Nicholas de Jongh in the Evening Standard (three stars) - “Having run in town for 13 years until 2002, it toured nationally afterwards and now may well occupy the Duchess, one of the few West End playhouses suited to small-scale plays, for the next decade. This thin bio-musical by Alan Janes and Bettinson himself aims to satisfy the craze for classic rock 'n' roll hits played by newcomers. It offers tit-bits of biography and musical highlights from the Texan singer-guitarist who started out with sedate Country and Western and then turned to the ‘communicable disease’ of rock 'n' roll, giving it adrenaline rushes and huge hits in the late Fifties, before dying in a plane-crash. Buddy was originally garlanded with superlatives but has since been accused by some rock-music experts of playing fast and loose with the facts, of being a one-dimensional excuse to stimulate hearts, feet and hands with the seductive, familiar sounds of ‘That'll be the Day’, ‘Peggy Sue Got Married’ and ‘It Doesn't Matter Any More’. These last two songs rouse the audience to thrilled participation in a second half that unwisely reprises the sillier bits of Buddy's last concert. Then Lee Ormsby's Big Bopper and Miguel Angel's athletic Ritchie Valens help bring Dean Elliott's vocally and musically ardent Buddy to climactic heights and the audience to a tumult of nostalgia or excitement.”
Robert Shore in Time Out London (three stars) – “The first thing to say about Alan Janes and Rob Bettinson’s phenomenally successful musical – returning to London after a five-year absence – is that there’s not much to say about it. The second half is largely taken up by a Stars in Their Eyes-style reconstruction of the Great Bespectacled One’s last performance, with Buddy and his buddies running through ‘Chantilly Lace’, ‘Heartbeat’, ‘La Bamba’ and a lot of other over-familiar hits … The first half tries, not entirely convincingly, to establish the Texas boy’s rebel credentials. The local suits try to mould him into a country star but the nerdy singing telegraph pole just wants to rock ’n’ roll … Whenever conflict raises its ugly but potentially interesting head, it’s quickly disposed of: racial and intra-band tensions are summarily dealt with. Even love isn’t allowed to disturb the troubadour’s emotions unduly: no sooner has Buddy set eyes on Maria Elena than he’s married her, she’s pregnant and they’re all set to live happily ever after. Big, bold performances are the main plus points in Bettinson’s staging – but actual drama? That’ll be the day.”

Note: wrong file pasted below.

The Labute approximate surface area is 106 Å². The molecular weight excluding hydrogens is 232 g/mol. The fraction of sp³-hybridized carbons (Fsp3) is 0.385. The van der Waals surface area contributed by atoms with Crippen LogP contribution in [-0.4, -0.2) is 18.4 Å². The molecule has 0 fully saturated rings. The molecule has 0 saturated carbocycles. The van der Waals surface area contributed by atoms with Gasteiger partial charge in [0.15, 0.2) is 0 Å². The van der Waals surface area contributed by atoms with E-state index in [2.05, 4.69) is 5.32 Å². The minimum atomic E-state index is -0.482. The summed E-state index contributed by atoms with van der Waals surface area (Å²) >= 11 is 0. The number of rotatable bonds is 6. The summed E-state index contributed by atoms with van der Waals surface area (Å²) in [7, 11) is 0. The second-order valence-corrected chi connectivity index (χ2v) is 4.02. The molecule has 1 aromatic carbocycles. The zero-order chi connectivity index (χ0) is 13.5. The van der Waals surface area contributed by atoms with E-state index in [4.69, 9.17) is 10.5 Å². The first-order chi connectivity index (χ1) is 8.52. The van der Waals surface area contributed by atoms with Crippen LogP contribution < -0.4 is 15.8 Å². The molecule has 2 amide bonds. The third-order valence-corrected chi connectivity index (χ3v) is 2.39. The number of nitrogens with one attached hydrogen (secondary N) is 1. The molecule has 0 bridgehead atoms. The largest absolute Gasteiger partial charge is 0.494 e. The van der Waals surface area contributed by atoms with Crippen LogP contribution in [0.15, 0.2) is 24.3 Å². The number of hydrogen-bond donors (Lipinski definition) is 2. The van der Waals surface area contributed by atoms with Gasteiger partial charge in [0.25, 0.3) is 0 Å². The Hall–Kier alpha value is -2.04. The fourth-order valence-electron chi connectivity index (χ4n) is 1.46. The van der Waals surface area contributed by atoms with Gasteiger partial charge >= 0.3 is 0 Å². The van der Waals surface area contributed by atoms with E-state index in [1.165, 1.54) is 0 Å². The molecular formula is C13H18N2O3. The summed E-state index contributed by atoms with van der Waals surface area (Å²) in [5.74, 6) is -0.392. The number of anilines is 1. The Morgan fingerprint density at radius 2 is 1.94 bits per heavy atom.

Charles Spencer in the Daily Telegraph - “The show that I have somehow missed in its previous incarnations proves ludicrously enjoyable … Though the biodrama about the bespectacled pop genius from Lubbock, Texas is a touch plodding at times, it tells his story efficiently enough, while also evocatively capturing the feel of 1950s America. Buddy actually addresses his first redneck record producer as Sir, without a flicker of irony, while the scene in which he and the Crickets play the Harlem Apollo wittily but also touchingly conveys the role pop music has played in breaking down racial barriers. But you don't come to shows like this for dialogue or ideas. You come for the hits, and Holly's back catalogue - awesome if anyone had produced it, downright miraculous in someone who died at the age of 22 - remains an utter joy … As ‘Peggy Sue’, ‘That'll Be the Day’, ‘True Love Ways’ and ‘Rave On’ receive splendid performances from a young and talented cast of actor-instrumentalists, one enters a lost age of innocence and pleasure … Matthew Wycliffe was playing Holly on the night I saw the show, singing almost identically to the great man, beautifully recreating those thrilling little guitar solos on his Fender Stratocaster and suggesting both the charm and the artistic steel of his character … Buddy Holly's magnificent music undoubtedly ensures that you leave with a smile on your face and a spring in your step.”